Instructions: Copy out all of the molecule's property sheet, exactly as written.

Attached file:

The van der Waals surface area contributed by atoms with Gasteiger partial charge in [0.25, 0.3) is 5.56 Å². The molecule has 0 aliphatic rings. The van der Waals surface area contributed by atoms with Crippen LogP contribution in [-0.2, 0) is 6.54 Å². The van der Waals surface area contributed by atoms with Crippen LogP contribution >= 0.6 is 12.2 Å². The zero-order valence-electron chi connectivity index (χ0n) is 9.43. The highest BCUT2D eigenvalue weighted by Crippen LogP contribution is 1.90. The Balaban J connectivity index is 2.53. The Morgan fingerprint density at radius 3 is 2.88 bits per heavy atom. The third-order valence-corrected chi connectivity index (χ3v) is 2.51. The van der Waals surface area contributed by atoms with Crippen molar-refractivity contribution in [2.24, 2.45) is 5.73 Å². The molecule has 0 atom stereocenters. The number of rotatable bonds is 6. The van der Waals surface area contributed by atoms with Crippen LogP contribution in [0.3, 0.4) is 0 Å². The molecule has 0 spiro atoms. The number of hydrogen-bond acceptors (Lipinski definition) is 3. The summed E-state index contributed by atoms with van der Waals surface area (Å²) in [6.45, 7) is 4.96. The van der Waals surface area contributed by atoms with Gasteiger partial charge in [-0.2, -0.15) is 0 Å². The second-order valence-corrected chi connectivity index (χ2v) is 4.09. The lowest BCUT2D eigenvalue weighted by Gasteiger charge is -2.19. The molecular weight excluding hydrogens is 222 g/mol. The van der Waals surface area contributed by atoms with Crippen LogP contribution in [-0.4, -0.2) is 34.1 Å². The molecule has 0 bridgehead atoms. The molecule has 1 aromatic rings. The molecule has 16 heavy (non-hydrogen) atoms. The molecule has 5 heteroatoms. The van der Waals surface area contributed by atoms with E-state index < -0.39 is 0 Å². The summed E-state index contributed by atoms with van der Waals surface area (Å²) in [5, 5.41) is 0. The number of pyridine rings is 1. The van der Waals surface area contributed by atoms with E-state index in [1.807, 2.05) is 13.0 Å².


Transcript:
The van der Waals surface area contributed by atoms with Gasteiger partial charge in [0.25, 0.3) is 5.56 Å². The molecule has 0 aliphatic rings. The van der Waals surface area contributed by atoms with Crippen LogP contribution in [-0.2, 0) is 6.54 Å². The van der Waals surface area contributed by atoms with Crippen LogP contribution >= 0.6 is 12.2 Å². The zero-order valence-electron chi connectivity index (χ0n) is 9.43. The highest BCUT2D eigenvalue weighted by Crippen LogP contribution is 1.90. The Balaban J connectivity index is 2.53. The Morgan fingerprint density at radius 3 is 2.88 bits per heavy atom. The third-order valence-corrected chi connectivity index (χ3v) is 2.51. The van der Waals surface area contributed by atoms with Crippen molar-refractivity contribution in [2.24, 2.45) is 5.73 Å². The molecule has 0 atom stereocenters. The number of rotatable bonds is 6. The van der Waals surface area contributed by atoms with Crippen LogP contribution in [0.3, 0.4) is 0 Å². The molecule has 0 spiro atoms. The number of hydrogen-bond acceptors (Lipinski definition) is 3. The summed E-state index contributed by atoms with van der Waals surface area (Å²) in [6.45, 7) is 4.96. The van der Waals surface area contributed by atoms with Gasteiger partial charge in [-0.2, -0.15) is 0 Å². The second-order valence-corrected chi connectivity index (χ2v) is 4.09. The lowest BCUT2D eigenvalue weighted by Gasteiger charge is -2.19. The molecular weight excluding hydrogens is 222 g/mol. The van der Waals surface area contributed by atoms with Crippen LogP contribution in [-0.4, -0.2) is 34.1 Å². The molecule has 0 bridgehead atoms. The molecule has 1 aromatic rings. The molecule has 16 heavy (non-hydrogen) atoms. The molecule has 5 heteroatoms. The van der Waals surface area contributed by atoms with E-state index < -0.39 is 0 Å². The summed E-state index contributed by atoms with van der Waals surface area (Å²) in [5, 5.41) is 0. The number of pyridine rings is 1. The van der Waals surface area contributed by atoms with E-state index in [1.807, 2.05) is 13.0 Å².